As the last woman in Hansen’s grisly parade, Cindy Paulson’s kidnapping ranks — or should rank — as the epitome of Hansen’s deadly protocol. As a control freak, maintaining dominance meant he could live his fantasies again and again. He had, by then, perfected his game.
Of course Cindy managed to escape. Her will to live was stronger than Hansen’s will to kill her.
I said to Cindy once, ‘Do you believe in God?’ And she said, ‘No, I don’t believe in God but I believe there’s a reason why I had to have such a horrible childhood so that maybe I would have the strength to stop this guy and stand up and do what I had to do.’Frozen Ground director, Scott Walker, Behind the Lens Online
Fate and destiny aside, let’s take Robert Hansen’s final ride step by step, starting with his arrival at Merrill Field, Cindy Paulson in tow.
- Hansen goes to his trunk and takes out the spare airplane seat, which is where he’ll place Cindy as they fly to the Knik. Hansen knows that seat is a problem: he’d just spent the evening at a friend’s house, trying to update the hinges so it’s easier for him to load victims into the plane.
- Spotting an opening while Hansen is at the plane, futzing with the spare seat, Cindy Paulson escapes from the rear of Hansen’s vehicle. The airplane seat is still a problem; the fix didn’t quite take; Hansen struggles to get it into place.
- As Cindy runs toward Fifth Avenue, in the direction of her motel, Robert Hansen does what can only be seen as instinctive: He chases her down the street with a gun. A guy in a pickup spots her. Spots her and Hansen, with his gun. He rescues Cindy.
- Ask yourself this: Why was Hansen chasing Cindy? Wouldn’t he have been better off if he’d just let her go? Just driven off, leaving the cops none the wiser? BUT HE DIDN’T. HE COULDN’T. His control-freak instincts got the better of him.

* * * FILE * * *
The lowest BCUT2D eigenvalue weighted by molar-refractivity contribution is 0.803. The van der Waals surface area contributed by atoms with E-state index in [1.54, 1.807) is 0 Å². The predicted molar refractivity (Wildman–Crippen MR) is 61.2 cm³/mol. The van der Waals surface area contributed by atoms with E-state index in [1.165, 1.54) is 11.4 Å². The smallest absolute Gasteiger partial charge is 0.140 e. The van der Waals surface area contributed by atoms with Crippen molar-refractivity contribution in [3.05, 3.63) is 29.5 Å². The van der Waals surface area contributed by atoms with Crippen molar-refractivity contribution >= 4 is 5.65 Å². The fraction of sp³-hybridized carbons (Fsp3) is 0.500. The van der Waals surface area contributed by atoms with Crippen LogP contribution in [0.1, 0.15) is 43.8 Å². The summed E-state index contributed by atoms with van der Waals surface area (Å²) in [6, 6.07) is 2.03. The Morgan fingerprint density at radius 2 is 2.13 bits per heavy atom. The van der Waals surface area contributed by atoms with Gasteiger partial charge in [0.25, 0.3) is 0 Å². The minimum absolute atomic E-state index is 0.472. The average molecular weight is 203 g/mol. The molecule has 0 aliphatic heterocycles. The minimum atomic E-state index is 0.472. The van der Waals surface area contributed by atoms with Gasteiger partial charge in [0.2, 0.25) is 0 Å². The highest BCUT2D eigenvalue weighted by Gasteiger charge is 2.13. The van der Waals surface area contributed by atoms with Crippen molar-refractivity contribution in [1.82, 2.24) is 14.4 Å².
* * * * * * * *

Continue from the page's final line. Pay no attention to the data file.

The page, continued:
For a man like Hansen, everything was about being in command. When Cindy escaped, all his best efforts to contain her went to hell. He tried to fix things the only way he knew how. He was not, as they say, persuasive without holding a gun to someone’s head.
Here’s Robert Hansen talking about his control freak instincts during his 1984 confession:
“Now if I have complete of…control the… the situation there’s never any problem. I can come home, uh, with the person and, uh, that… that was the end of it. But if I didn’t control the sit… situation, uh, they’d either try to do something to get the firearm or… or… or just plain take off and, uh, try to leave. And, uh, then it would become a deal…”
“As long as they didn’t run away things went as I controlled it. I guess it was getting back to where I wanted to control things again where, I guess it made me feel masculine or powerful or in control of my life and I could ah, as long as things went fine, you know, that was it…”
I’ve consciously used this passage to bridge your imagination into the place where Hansen’s instincts unfolded “in the wild.” What happened with Cindy… could easily be the template for happened in the Bush. When Hansen lost control — when these women had the audacity to assert their right to live — Hansen went in the opposite direction. These women were bound to die.
Of course, there’s a fly in this ointment.
Because by the end of his killing spree, Hansen certainly had to know that no one could come back alive. The disappearance of so many dancers made him too “hot” for any other outcome. So whether he purposefully hunted them or not becomes… Academic. Becomes, in fact, a way for him to avoid facing the truth. They tried to escape, as surely he knew they would. They tried to go for the weapon, as surely he knew they would. Too bad. They’re dead.
And so it was that Hansen earned his other nickname. The troopers called him “chicken killer.” That’s what he really was. A chicken killer.
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